In January 2013, an Australian teenager posted a photo of a “footlong” sub from Subway, with a tape measure clearly showing that it was in fact 11 inches, not 12, to Subway Australia’s Facebook page, and it quickly racked up more than 100,000 likes. Subway responded in about the most head-scratching way possible, saying that “Footlong” is just a trademark, and “not intended to be a measurement of length.” Soon, customers all over the world took to measuring their sandwiches, and it turned out that few were actually 12 inches. Claims of false advertising ensued, and the company told the Chicago Tribune soon after that they’ve “redoubled their efforts to ensure consistency and correct length in every sandwich.”
Voltaire, Kansas City
After a couple tried to place a takeout order at a Kansas City restaurant and was rebuffed because “the food is plated beautifully,” they took to Yelp to complain about the eatery, which they called the “most unfriendly and arrogant restaurant in KC.” Well, the owner couldn’t abide that, so he replied with an epic and painfully high-minded screed defending his employees and their decision to not allow food to be taken to-go: “We just prefer to have our guests dine with us, allowing for the proper presentation (and temperature) of their fare that has been skillfully prepared by our kitchen.” He then provided and lengthy and rambling analogy comparing the event to a tax lawyer being asked to handle a divorce.
In January 2012, McDonald’s decided to engage with their Twitter followers by asking people (and ideally farmers, for some reason) to post great things about the chain using the hashtag #McDStories. It quickly became a textbook example of the dangers of crowdsourcing, as users took advantage of the opportunity to tell not-so-great stories, like the one who posted “Once when I was little, I was playing in the McDonald’s playhouse and a rusty nail stabbed me in my foot. #McDStories.” The campaign was halted after two hours.
Thai Noodles Etc. House, Austin, Texas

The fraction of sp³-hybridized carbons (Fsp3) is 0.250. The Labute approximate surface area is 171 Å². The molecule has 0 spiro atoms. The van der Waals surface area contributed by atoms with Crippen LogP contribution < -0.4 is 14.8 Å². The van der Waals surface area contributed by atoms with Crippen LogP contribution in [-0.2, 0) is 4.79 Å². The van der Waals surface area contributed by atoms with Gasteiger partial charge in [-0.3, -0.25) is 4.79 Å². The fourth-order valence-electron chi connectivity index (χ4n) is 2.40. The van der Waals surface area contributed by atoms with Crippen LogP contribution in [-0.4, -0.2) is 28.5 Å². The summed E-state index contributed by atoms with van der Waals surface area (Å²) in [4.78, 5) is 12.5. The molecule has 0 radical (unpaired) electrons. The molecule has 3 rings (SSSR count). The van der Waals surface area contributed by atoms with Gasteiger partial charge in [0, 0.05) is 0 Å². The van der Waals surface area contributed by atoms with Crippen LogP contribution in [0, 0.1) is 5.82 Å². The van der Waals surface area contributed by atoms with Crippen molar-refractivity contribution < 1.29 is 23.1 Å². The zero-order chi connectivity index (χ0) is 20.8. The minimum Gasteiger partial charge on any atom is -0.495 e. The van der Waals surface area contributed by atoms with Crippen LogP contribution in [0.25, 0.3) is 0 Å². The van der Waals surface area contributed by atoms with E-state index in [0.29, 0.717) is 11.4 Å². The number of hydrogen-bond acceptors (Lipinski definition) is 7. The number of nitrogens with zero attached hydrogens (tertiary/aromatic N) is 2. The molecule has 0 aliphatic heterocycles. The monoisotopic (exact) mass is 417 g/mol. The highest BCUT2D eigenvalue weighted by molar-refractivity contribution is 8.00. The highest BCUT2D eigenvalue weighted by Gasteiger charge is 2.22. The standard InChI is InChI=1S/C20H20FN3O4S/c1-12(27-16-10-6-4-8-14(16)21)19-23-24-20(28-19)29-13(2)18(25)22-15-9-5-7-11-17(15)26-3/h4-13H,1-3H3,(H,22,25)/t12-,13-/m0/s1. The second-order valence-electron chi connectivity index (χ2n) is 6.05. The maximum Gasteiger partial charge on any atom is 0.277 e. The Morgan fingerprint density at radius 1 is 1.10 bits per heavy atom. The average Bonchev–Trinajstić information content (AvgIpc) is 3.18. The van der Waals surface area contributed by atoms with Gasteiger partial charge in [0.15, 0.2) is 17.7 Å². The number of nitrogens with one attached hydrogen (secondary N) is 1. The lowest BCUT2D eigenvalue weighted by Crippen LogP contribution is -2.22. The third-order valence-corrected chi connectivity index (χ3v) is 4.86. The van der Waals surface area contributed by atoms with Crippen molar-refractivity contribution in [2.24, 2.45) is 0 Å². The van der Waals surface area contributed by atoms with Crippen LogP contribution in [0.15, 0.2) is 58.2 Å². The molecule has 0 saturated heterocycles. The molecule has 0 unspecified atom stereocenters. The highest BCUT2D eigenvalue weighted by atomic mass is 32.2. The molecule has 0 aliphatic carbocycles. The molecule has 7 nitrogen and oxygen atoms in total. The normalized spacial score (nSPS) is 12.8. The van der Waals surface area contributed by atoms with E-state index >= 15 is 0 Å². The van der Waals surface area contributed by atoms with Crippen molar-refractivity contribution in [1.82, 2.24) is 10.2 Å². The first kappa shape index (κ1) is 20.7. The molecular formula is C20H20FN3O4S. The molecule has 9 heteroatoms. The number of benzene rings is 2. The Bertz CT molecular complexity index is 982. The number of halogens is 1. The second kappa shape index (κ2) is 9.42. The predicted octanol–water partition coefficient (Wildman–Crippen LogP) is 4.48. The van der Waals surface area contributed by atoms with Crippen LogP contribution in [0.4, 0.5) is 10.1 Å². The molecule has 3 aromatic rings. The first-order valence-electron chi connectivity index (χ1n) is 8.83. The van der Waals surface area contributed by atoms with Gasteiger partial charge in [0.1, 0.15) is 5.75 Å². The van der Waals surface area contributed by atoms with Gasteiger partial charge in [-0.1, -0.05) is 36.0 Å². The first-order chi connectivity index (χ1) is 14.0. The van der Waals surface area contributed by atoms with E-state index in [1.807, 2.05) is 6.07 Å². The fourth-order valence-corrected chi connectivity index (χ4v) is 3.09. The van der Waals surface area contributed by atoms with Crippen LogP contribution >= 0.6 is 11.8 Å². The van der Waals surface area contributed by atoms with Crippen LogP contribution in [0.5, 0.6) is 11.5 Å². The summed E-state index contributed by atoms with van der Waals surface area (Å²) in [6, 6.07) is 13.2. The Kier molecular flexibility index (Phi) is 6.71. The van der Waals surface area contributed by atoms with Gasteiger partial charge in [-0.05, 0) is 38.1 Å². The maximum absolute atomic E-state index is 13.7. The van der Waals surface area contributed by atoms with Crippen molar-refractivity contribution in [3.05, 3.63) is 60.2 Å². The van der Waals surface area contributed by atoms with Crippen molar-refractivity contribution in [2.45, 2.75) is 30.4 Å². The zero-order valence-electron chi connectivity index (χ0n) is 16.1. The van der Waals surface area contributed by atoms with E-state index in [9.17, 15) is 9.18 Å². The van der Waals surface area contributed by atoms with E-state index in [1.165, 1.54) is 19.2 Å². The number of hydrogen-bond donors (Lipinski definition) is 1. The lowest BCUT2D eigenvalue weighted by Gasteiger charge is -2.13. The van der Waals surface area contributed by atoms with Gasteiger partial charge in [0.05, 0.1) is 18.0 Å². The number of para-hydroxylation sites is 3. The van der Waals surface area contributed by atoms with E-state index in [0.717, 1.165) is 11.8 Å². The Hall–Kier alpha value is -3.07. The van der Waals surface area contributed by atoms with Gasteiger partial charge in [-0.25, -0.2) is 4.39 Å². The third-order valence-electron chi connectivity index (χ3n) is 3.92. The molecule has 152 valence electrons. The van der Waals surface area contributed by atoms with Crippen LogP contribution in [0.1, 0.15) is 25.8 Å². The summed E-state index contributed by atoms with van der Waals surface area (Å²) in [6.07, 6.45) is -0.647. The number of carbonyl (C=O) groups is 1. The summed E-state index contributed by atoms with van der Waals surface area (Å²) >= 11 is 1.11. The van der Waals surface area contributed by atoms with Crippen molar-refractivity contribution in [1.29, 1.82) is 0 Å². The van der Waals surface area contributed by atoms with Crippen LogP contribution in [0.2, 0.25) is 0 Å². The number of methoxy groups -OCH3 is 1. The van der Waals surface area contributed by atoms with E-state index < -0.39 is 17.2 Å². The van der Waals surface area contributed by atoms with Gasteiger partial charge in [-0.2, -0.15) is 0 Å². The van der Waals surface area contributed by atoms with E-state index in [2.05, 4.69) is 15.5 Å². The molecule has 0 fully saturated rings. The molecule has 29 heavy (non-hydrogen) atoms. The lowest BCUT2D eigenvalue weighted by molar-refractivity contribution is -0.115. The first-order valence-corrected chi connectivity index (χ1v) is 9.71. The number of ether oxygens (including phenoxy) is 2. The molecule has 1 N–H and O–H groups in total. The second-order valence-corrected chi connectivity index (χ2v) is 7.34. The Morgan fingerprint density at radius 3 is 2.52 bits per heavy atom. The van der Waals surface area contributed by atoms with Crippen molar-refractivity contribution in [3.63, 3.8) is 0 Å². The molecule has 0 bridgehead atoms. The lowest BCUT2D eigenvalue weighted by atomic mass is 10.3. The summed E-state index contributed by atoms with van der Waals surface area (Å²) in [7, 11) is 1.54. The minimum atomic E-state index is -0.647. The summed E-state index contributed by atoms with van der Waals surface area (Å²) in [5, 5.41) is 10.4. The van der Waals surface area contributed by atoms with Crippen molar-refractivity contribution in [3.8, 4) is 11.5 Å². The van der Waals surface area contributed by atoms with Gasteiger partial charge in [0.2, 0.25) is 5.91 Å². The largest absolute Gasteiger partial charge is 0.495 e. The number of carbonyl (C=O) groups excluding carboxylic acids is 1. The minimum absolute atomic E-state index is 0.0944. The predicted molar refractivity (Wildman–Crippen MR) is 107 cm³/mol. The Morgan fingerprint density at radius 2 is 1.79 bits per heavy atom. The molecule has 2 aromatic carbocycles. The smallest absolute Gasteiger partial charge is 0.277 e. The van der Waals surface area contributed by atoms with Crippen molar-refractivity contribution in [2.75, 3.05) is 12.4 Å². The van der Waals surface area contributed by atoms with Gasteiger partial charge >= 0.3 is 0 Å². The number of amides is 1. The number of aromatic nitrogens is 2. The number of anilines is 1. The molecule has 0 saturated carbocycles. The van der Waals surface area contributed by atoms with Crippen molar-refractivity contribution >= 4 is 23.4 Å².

While the country was still reeling from the Sandy Hook shooting in 2012, one Thai restaurant owner thought it would be a good idea to take to Facebook for an anti-Israeli rant. “I’m failing to give a damn about the CT shooting. I don’t care if a bunch of white kids got killed,” he wrote. “When Israel launched missiles at the school on Gaza, everybody was too busy j------ off,” he wrote. “Why should I [sic] care about people who don’t give a damn about me?” The remarks went viral, and boycotts soon followed. Instead of apologizing, the owner only doubled down and made matters worse: “I am pretty much sick of some people telling me what to think, how to think, or how to feel today, and if you don’t like my foods, ---- off and eat someplace else,” he posted. His Facebook page has since been deleted.
Chick-Fil-A president Dan Cathy’s stance against gay marriage ruffled plenty of feathers when it was exposed in 2012, and naturally many took to the company’s Facebook page to complain. The company’s social media response was inept, to say the least: “…Our intent is to leave the policy debate over same-sex marriage to the government and political arena.… Our mission is simple: to serve great food, provide genuine hospitality and have a positive influence on all who come in contact with Chick-fil-A.” In short: “We’d like to sweep all of this under the rug and hope that you’ll forget about it, too.” By refusing to address the issue, they angered even more people, and the company’s reputation took a permanent hit.
The chef and owner of a well-liked Boston restaurant called Pigalle responded in the most inappropriate way possible to a woman who posted to the restaurant’s Facebook page in November 2012 to complain about “crappy food” served to her on Thanksgiving, including a pumpkin pie that “literally tasted like vomit.” While the poster certainly could have used more tact, chef Marc Orfaly flew into a rage and unleashed a torrent of insults at the woman, calling her “uneducated, unintelligent, and unpolished,” and topping it off by saying “a good new years resolution judging from your fat face would be to give up the pie sweet pea.” The owner later apologized, but not before the rant went viral.